Hiring A good agent is well worth it. 
  • November 20 2012
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one of the functions of the listing agent is to get the highest price for the seller... not less

you can deal directly with the listing agent and consent to let the listing agent represent you as your buyers agent and receive limited representation...or be represented by your own buyers agent... I recommend the latter

in terms of the closing and conveyance... that is handled by real estate attorneys and escrow officers in your area anyway
  • November 20 2012
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You are not required to have an agent represent you as a buyer, but it is really your best interest. In most cases, a buyer does not pay a fee for a buyers agent to represent them. If you can have a knowledgeable professional represent you for no out of pocket cost, why wouldn't you?
  • November 20 2012
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Profile picture for Connie Klemme
you can use a lawyer. 
what a lawyer likely can't do is open the door so any inspections you need you'll have to coordinate with the seller's agent.  The lawyer likely won't continue to check on progress and keep you updated and make calls, remind you of deadlines, etc,   they most likely will do the paperwork and then show up at closing.    If that works for you then it's great.  Keep in mind that the commission is not likely to be discounted either way because their commission agreement is with the listing agent who will likely just keep the buyer's agent portion since they will likely be doing the few things that your lawyer doesn't do.   My point is...nothing wrong with using the lawyer, but if your purpose is only to save money, it's not likely to have that effect.   The lawyer might be a bonus for dealing with all the extra papers of a short sale, make sure you get an upfront agreement on whether or not you're paying the lawyer a flat fee or by the hour and make sure you have a complete understanding of what your fee covers and what extras will cost.

best of luck.
  • November 16 2012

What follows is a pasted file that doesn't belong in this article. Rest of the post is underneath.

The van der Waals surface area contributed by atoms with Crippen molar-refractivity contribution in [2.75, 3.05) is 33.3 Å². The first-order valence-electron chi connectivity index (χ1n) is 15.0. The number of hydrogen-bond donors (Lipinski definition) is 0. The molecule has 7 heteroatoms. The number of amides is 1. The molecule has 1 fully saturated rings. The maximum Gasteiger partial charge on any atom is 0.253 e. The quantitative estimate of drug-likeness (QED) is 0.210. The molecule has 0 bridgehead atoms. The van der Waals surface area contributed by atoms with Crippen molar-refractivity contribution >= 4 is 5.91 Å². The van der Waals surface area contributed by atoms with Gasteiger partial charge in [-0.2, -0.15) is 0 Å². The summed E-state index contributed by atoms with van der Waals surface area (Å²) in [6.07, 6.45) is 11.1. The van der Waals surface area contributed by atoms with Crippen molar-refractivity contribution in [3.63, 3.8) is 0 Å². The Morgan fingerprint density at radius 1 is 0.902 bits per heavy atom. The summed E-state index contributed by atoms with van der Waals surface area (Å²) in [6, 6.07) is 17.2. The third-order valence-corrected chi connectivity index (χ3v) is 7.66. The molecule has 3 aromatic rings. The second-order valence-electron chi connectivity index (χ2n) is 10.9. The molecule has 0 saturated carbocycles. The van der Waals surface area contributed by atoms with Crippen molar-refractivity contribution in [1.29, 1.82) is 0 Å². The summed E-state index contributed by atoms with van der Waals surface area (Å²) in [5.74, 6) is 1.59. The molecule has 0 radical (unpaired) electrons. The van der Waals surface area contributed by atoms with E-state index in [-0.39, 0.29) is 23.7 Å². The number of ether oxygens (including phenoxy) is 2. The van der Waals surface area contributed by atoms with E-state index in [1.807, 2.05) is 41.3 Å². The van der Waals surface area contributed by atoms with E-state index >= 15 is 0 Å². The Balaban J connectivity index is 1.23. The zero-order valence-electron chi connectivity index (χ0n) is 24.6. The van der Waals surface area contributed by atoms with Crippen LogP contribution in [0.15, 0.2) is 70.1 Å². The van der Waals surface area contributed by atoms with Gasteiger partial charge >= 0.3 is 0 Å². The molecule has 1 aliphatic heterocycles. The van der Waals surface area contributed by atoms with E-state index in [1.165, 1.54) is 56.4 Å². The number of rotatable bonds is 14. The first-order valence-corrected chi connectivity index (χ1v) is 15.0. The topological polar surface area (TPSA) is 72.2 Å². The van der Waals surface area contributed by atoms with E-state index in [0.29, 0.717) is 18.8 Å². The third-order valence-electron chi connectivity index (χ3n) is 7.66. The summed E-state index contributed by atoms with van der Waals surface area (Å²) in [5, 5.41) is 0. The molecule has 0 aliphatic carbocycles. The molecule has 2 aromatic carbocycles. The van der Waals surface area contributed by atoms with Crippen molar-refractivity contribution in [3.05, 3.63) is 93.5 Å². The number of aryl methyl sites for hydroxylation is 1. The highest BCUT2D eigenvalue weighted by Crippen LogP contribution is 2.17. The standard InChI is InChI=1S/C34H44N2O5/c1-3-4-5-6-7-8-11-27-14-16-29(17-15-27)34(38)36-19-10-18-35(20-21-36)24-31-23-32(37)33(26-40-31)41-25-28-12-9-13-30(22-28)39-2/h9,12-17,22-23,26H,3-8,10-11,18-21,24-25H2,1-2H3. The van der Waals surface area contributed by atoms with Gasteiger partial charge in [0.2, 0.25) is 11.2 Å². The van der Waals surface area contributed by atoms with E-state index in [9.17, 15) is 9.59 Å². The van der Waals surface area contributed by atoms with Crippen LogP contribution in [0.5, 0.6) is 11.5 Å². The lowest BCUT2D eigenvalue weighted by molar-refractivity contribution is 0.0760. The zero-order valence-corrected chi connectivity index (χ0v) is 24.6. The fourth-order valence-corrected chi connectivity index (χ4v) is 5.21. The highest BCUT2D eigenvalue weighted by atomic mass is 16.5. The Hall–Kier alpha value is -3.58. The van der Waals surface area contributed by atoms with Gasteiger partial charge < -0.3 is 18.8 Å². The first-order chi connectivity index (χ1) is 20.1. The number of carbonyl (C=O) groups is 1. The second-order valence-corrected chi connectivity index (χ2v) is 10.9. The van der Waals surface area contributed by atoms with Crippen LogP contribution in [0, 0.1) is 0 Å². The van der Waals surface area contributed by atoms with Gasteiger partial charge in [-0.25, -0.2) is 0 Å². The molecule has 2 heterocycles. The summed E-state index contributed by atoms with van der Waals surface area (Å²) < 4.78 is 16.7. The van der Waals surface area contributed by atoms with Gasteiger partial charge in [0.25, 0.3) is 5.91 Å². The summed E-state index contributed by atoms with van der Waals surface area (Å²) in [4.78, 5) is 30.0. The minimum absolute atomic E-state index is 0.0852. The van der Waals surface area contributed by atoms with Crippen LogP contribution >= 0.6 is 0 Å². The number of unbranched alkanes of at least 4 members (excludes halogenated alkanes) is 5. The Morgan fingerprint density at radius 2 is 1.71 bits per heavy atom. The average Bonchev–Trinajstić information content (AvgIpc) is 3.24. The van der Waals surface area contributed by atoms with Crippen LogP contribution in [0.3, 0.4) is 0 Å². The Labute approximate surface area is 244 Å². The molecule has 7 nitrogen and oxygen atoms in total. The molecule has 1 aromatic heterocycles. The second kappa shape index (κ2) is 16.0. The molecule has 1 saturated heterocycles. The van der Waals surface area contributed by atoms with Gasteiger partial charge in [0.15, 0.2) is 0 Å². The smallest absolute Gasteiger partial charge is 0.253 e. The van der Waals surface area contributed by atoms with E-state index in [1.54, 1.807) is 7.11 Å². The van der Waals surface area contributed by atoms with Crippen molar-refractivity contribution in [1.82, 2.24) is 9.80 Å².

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We are looking at a short sale home.  Do these circumstances change in that instance?
  • November 16 2012
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Technically what you say is true.  You could also hire your own real estate agent and ask him to refund you half of his commission.  I am an attorney myself, and have purchased many rental properties, but I still use a real estate agent because a) it costs me nothing, b) he knows the market better than I do, even though I do all the research myself, and c) there is a second set of eyes on the deal and he has saved my butt a couple of times.
  • November 16 2012
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You are certainly entitled to find a house on your own and have a lawyer handle the purchase documentation for you. Whether you use a lawyer or buyers agent, most sellers will come down 2% anyway.

Just be prepared to pay an attorney an hourly fee any time there is a change in your offer. Let's say the seller counters your offer. The lawyer will review the counter offer, discuss it with you, and make changes to your offer according to your directions ... buyers agent will do that for free.

Is the lawyer going to be present for the home inspection ... another fee? Is the lawyer going to review the inspection with you ... another fee? Are you going to ammend you offer based on the outcome of the inspection ... another fee? Is the lawyer going to attend the closing with you ... another fee?

The purchase contracts we use were written by attorney's, but the buyer always has the opportunity to have an attorney review or make changes to the documents. As stated by others, buyers agents look out for the buyer. We can assist you in writing an offer and substantiate the offering price with a market analysis.

Best of luck on your purchase!
  • November 15 2012
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Profile picture for user81718359
But I would have the lawyers costs either way...correct?  And I have had some realtors get me on a search list, and they aren't finding me anything that I haven't been able to find on my own, unfortunately!
  • November 15 2012
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Profile picture for fb462827053
The commission is split between brokers, so if you don't use a agent, the seller isn't going to save any money, commission will just go to the listing agent.  You may be able to find a home, however a buyers agent will have access to more homes than you would every be able to find on your own. Very few homes are available as open houses, and many more will be taken before you would ever find out about them. You would most certainly want to use a lawyer to close the deal, but a buyers agent will steer you in the right direction and would be able to give you insight on properties that you do wish to look at. A buyers agent works for YOU, any other agent works for the seller. Good luck
  • November 15 2012
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you are still going to have lawyer costs. Which may equal or exceed a potential buyers agent commission. Sometimes trying to get the cheapest deal doesn't always equal the best quality process for yourself as a home buyer. 
  • November 15 2012